If your PowerShell repository is hosted on a public Azure Artifacts, working with that repository is no different from regular operations with PowerShell Gallery, for example. However, many enterprises prefer to keep their code base along with build artifacts private for multiple reasons: legal, security, intellectual property, internal policies and others. In this case, you might choose to go with a private Artifacts feed, and here the challenge begins.

Hosting private PowerShell repository on Azure Artifacts

Microsoft, thanks to the community effort, already published a detailed guide on how to Use Azure Artifacts as a private PowerShell repository. Also, if you examine the cmdlets from the PowerShellGet module, you can notice that many of them accept a PSCredential object as a means for authentication. You can create a PSCredential object from your personal access token (PAT) and use that object as an input parameter for registering a private repository, look for modules in it and install them.

Accessing private PowerShell repository from Azure Pipelines

When working with a private PowerShell repository hosted on Azure Artifacts from the console, the documented approach with credentials works just fine. Basically, the command logic is quite simple:

As you might see, the only difference from working with public PowerShell repositories is using the optional Credential parameter. You create your credential using your email and your generated personal access token and pass it to cmdlets.

However, if you try to run the same script in the pipeline context, you might encounter the following error:

[Minimal] [CredentialProvider]DeviceFlow: <YOUR REPOSITORY_FEED_URL>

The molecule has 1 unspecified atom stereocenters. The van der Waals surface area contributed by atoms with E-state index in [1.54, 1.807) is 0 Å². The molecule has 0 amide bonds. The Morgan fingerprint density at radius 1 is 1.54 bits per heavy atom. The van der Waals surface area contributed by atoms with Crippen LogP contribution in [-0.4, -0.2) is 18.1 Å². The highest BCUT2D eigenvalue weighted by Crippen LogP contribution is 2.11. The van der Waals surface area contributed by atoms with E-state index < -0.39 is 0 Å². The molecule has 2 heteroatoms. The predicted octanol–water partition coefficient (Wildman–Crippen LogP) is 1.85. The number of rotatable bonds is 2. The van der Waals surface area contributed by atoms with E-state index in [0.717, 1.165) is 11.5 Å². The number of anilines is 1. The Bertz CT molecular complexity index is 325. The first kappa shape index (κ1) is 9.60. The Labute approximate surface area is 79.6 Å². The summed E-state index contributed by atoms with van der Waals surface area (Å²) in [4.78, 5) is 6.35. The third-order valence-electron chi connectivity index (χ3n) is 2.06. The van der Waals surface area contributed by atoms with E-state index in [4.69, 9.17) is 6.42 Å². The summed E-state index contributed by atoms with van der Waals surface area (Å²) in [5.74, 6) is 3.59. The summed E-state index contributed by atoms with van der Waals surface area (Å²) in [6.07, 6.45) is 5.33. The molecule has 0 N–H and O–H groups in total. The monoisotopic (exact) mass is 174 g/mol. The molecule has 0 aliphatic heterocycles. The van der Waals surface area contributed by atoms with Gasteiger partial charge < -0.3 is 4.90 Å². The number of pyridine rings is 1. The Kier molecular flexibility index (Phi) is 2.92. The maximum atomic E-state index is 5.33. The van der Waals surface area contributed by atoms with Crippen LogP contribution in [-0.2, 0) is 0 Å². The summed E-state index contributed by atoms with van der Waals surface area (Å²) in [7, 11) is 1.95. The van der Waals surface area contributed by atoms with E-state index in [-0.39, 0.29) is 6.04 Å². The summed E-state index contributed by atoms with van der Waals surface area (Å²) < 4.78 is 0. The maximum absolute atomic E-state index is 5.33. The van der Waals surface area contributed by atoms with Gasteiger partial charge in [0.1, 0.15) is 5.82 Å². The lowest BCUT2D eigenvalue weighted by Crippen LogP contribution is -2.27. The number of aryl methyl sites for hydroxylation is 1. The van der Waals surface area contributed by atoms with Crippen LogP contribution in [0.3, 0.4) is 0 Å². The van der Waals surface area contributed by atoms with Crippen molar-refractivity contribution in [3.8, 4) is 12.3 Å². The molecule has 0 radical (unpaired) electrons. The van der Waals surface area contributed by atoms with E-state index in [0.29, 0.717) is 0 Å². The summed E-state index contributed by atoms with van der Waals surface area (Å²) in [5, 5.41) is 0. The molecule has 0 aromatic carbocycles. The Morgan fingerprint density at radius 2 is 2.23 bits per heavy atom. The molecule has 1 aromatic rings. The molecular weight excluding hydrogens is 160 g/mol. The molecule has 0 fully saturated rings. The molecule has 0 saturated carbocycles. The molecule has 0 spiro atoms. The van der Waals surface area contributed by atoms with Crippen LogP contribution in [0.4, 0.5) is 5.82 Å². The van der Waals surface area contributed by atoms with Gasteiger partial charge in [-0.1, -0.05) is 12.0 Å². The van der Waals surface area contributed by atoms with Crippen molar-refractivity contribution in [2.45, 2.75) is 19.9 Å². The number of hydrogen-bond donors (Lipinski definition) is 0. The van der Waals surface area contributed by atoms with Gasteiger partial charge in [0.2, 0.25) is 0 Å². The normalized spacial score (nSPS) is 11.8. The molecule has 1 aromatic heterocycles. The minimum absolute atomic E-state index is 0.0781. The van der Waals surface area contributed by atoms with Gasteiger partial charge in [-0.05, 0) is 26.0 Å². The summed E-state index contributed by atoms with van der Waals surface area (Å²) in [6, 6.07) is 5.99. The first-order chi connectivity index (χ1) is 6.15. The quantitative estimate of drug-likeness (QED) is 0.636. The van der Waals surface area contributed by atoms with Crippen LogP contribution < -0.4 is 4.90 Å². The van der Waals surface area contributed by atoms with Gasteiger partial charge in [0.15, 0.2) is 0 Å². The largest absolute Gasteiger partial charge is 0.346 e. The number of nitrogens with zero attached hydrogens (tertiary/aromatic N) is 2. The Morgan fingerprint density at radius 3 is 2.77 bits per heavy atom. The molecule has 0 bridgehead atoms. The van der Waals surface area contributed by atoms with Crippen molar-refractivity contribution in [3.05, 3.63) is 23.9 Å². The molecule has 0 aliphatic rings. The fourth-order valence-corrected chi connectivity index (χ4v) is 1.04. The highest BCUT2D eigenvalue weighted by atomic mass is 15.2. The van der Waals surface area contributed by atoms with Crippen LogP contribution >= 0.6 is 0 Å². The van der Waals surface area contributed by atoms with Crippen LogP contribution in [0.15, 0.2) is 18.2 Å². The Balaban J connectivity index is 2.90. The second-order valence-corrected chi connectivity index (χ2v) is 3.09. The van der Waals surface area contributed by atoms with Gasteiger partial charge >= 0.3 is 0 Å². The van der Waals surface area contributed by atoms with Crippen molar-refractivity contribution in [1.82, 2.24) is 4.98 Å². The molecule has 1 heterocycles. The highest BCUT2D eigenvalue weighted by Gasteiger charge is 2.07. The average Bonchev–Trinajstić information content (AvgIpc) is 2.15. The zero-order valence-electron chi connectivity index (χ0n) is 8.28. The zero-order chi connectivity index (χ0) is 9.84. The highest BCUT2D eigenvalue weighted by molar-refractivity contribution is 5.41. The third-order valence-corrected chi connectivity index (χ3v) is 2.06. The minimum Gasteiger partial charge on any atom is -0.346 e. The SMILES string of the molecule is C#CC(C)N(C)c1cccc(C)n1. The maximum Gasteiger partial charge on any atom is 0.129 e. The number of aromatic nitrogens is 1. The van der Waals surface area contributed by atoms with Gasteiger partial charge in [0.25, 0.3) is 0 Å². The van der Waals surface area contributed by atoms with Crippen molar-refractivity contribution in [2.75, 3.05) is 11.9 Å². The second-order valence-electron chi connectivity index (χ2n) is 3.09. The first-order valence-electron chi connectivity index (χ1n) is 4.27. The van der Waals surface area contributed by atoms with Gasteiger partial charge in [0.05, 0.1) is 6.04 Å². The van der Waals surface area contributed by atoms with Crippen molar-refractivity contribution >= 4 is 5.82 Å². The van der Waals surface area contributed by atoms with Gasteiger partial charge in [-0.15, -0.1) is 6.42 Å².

[Minimal] [CredentialProvider]ATTENTION: User interaction required.
To sign in, use a web browser to open the page https://microsoft.com/devicelogin and enter the code <AUTH_CODE> to authenticate.
[Error] [CredentialProvider]Device flow authentication failed. User was presented with device flow, but didn't react within 90 seconds.

When running in the pipeline, PowerShell switches to the device flow to authenticate. To be honest, I don’t know the exact reason for such behavior as of now, and I can only assume that is might be related to the way NuGet authentication plugin works.

What is strange, after a few unsuccessful attempts, the cmdlet manages to complete authentication and register the repository. However, this still negatively impacts the build process in terms of increasing the overall pipeline run time.

To mitigate this issue, a workaround is to switch from using Register-PSRepository to a more versatile Register-PackageSource. Apart from that, you can use the ‘System.AccessToken’ variable to authenticate a pipeline to a private Azure Artifacts feed so that to not worry about PAT expiration. For example, to register a private repository:

After implementing that workaround, the PowerShell cmdlets execute without any exceptions or errors, and you can register your private PowerShell repository on a build agent and install the module your build process depends on.